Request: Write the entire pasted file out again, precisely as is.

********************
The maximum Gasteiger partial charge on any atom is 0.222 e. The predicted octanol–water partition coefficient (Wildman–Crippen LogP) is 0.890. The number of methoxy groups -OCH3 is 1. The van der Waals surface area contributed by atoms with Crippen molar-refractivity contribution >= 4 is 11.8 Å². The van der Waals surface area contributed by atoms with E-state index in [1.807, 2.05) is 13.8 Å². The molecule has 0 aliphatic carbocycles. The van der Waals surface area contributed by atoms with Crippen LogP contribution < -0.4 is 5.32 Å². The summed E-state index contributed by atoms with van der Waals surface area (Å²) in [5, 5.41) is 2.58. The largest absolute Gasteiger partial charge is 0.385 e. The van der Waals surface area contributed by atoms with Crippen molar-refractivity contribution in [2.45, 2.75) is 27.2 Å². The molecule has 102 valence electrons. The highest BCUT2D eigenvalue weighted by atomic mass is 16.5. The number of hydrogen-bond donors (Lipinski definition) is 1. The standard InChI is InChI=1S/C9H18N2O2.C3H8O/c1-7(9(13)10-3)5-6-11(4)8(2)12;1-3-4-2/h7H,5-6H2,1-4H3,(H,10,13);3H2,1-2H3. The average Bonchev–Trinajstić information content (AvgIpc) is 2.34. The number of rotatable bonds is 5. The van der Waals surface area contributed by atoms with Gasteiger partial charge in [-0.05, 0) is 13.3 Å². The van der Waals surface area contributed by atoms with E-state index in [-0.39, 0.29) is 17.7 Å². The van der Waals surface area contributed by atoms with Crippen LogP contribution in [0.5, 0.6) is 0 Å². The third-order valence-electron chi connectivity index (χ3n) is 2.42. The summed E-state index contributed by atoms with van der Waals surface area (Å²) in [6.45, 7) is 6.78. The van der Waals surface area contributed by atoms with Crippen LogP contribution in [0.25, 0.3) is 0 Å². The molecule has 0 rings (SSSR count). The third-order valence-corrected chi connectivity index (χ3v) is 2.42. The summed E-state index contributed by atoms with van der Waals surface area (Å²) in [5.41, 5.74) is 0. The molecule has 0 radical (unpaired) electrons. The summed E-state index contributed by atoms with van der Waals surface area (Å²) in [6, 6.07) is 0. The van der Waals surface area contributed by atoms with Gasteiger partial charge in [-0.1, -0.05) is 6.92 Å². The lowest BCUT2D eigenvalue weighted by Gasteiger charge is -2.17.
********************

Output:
The maximum Gasteiger partial charge on any atom is 0.222 e. The predicted octanol–water partition coefficient (Wildman–Crippen LogP) is 0.890. The number of methoxy groups -OCH3 is 1. The van der Waals surface area contributed by atoms with Crippen molar-refractivity contribution >= 4 is 11.8 Å². The van der Waals surface area contributed by atoms with E-state index in [1.807, 2.05) is 13.8 Å². The molecule has 0 aliphatic carbocycles. The van der Waals surface area contributed by atoms with Crippen LogP contribution < -0.4 is 5.32 Å². The summed E-state index contributed by atoms with van der Waals surface area (Å²) in [5, 5.41) is 2.58. The largest absolute Gasteiger partial charge is 0.385 e. The van der Waals surface area contributed by atoms with Crippen molar-refractivity contribution in [2.45, 2.75) is 27.2 Å². The molecule has 102 valence electrons. The highest BCUT2D eigenvalue weighted by atomic mass is 16.5. The number of hydrogen-bond donors (Lipinski definition) is 1. The standard InChI is InChI=1S/C9H18N2O2.C3H8O/c1-7(9(13)10-3)5-6-11(4)8(2)12;1-3-4-2/h7H,5-6H2,1-4H3,(H,10,13);3H2,1-2H3. The average Bonchev–Trinajstić information content (AvgIpc) is 2.34. The number of rotatable bonds is 5. The van der Waals surface area contributed by atoms with Gasteiger partial charge in [-0.05, 0) is 13.3 Å². The van der Waals surface area contributed by atoms with E-state index in [-0.39, 0.29) is 17.7 Å². The van der Waals surface area contributed by atoms with Crippen LogP contribution in [0.5, 0.6) is 0 Å². The third-order valence-electron chi connectivity index (χ3n) is 2.42. The summed E-state index contributed by atoms with van der Waals surface area (Å²) in [6.45, 7) is 6.78. The van der Waals surface area contributed by atoms with Crippen LogP contribution in [0.25, 0.3) is 0 Å². The molecule has 0 rings (SSSR count). The third-order valence-corrected chi connectivity index (χ3v) is 2.42. The summed E-state index contributed by atoms with van der Waals surface area (Å²) in [5.41, 5.74) is 0. The molecule has 0 radical (unpaired) electrons. The summed E-state index contributed by atoms with van der Waals surface area (Å²) in [6, 6.07) is 0. The van der Waals surface area contributed by atoms with Gasteiger partial charge in [-0.1, -0.05) is 6.92 Å². The lowest BCUT2D eigenvalue weighted by Gasteiger charge is -2.17.